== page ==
For the Washington Post and those mocking us, we were reduced to “anti-affirmative action demonstrators,” without names or stories, because in this new rush to resist our exercise of the 14th Amendment’s equal protection clause, guaranteeing all people freedom from racism and discrimination, it’s easier for our opponents to dehumanize us. In the photo, I was on the other end of Seiler’s bullhorn, but our Asian immigrant parents were reduced to nameless “demonstrators.” In a Washington Post and Harvard Crimson video, ignoring the parents and featuring the student activists, one of them, Nahla Owens, a Harvard student, declaring, “Regardless of what those people back there are saying…diversity unites us!”

We were now “those people.” Seiler had a special slur for Harry Jackson, a local black father who supports our efforts, as he stood at the street corner, dissing Justice Clarence Thomas in the process, calling Jackson “Clarence Thomas Black.” A sign on her wagon clearly communicated the erasure that happens to parents like Jackson and the Asian pro-merit moms and dads, reading: “White Proximity Groups Benefit from the Struggle of Black People.”

College student activists with Defend Diversity, a project of the NAACP Legal Defense Fund, work with Black Lives Matter protestor Nadine Seiler, an immigrant to the U.S. from Trinidad and Tobago, to heckle Asian American immigrant parents celebrating the U.S. Supreme Court decision making anti-Asian discrimination in college admissions illegal.
Image CreditAsra Nomani

In a briefing Friday morning with community leaders, Education Secretary Miguel Cardona pulled out a cliché from the new woke-speak, saying to “students of color” and their families, “We see you,” as he asserted the Biden administration’s gameplan to defy the Supreme Court, however it can, saying: “At the end of the day, we’re going to be on offense here. We’re going to push.”

“We cannot let this decision be the last word,” Neera Tandem, domestic policy advisor in the Biden administration, said at the briefing. She echoed Biden’s response to the ruling that an “adversity standard,” with “grit and persistence,” “personal experiences of hardship, including, uh, discrimination and even including racial discrimination,” should be included in admissions decisions.

Our parents are “grit and persistence” personified, but that doesn’t matter to the Massive Resistance 2.0. We are the inconvenient minority to the excuses Cardona and others use to cover up decades of failures by public school officials to children from Black and Hispanic communities. They throw “equity” around as a panacea for fundamental failures in simply teaching children from those communities and use Asian Americans as a scapegoat for their failures.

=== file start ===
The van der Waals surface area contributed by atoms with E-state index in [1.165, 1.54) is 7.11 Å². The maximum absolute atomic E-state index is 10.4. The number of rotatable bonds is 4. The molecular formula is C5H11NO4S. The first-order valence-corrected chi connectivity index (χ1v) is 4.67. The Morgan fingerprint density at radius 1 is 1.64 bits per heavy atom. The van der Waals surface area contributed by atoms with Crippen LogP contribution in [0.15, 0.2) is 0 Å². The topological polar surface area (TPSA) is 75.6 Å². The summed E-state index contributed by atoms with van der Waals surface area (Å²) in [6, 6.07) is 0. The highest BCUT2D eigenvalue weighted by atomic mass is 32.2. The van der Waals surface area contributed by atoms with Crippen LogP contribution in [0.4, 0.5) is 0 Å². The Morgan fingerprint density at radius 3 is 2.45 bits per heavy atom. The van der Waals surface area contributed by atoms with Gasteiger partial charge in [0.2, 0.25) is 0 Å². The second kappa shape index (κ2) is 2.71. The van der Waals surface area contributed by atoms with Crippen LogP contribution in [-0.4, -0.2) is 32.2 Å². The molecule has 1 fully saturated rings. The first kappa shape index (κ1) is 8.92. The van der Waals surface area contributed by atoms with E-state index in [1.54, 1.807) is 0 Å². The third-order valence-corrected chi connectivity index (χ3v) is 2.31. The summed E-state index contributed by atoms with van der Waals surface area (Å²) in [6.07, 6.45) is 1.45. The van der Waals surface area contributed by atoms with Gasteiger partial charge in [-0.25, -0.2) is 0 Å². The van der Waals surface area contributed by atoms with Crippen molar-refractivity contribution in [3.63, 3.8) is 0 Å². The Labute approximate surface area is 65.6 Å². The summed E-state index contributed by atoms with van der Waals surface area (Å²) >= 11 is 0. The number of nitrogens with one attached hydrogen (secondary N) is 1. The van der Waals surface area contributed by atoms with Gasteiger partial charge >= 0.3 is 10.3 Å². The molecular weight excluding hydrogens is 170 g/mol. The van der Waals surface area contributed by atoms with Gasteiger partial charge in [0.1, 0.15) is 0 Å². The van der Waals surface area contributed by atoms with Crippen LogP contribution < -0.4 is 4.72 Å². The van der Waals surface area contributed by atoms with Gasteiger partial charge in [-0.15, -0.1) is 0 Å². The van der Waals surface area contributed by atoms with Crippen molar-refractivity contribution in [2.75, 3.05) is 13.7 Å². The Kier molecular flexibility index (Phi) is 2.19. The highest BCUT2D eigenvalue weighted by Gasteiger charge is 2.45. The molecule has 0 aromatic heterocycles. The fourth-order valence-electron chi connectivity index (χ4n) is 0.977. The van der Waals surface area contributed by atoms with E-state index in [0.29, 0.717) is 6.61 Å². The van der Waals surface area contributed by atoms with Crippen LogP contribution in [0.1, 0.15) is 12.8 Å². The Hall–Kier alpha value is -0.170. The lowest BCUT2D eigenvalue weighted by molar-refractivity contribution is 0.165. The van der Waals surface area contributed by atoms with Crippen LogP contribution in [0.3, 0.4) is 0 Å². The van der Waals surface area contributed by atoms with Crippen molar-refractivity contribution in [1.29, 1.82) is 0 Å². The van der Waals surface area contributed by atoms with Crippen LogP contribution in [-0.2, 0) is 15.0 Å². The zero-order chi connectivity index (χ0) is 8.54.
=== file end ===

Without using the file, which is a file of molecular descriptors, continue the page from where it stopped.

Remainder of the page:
One of the men waving his sign in the faces of parents was a young man, wearing a t-shirt with the image of a Chinese-born American singer, Alice Longyu Gao. Ironically, he was doing media interviews as a representative of OCA, Asian Pacific American Advocates, a self-described “social justice organization,” with a mission to “empower” Asian Americans and Pacific Islanders. We were just the wrong kind of Asian Americans. The group’s vice president of public affairs, Kendall Kosai, had issued a statement just moments earlier on Twitter saying the Supreme Court decision was an “absolute gut punch to our county’s efforts in creating a more inclusive society for all.”

She promised they would “work with our partners in the university admissions systems” to develop “alternatives to race-conscious admissions.”

Massive Resistance 2.0.

One of our mothers, Suparna Dutta, lived in poverty when she arrived in Tennessee from India as a graduate student. She became a co-founder of an organization, Coalition for TJ, that I and other parents in Fairfax County, Virginia started in August 2020, challenging the removal of a merit test to the No. 1 high school in America, Thomas Jefferson High School for Science and Technology, and the arrival of a “holistic” admissions process based on “Experience Factors.” In 2022, we won a federal court decision, declaring the new “race-neutral” admissions system “patently unconstitutional,” illegal, and anti-Asian, the judge noting that a school board member admitted the new system was “anti asian [sic] LOL.” Earlier this year, we lost in the Fourth Circuit Court of Appeals, but we had to lose to win in the U.S. Supreme Court.

In August, our lawyers at Pacific Legal Foundation will file a certification with the court to have our appeal heard by the justices, and, if all goes well, the U.S. Supreme Court will accept our case, and our parents will return to the steps of the U.S. Supreme Court about this time next year — for another victory for equality, civil rights and justice.

Just like we as a nation were able to defeat the Massive Resistance of the 1950s, we must do the same today on every front, from our schools and colleges to our workplaces.

By afternoon’s end, we were shuffled to a fourth spot, this time at least under the shade of trees on the front lawn of the U.S. Capitol. There, our parents stood strong, with “grit and persistence,” not only in life but also that day against the bullies we unexpectedly met — a metaphor for the Massive Resistance 2.0 that the Biden administration will unleash on America.

Dutta led us in a simple chant that drowned out the agents of the new Massive Resistance, pumping her fist into the air and shouting, “USA! USA! USA!”

With the clarity and conviction of our long journeys, we responded: “USA! USA! USA!”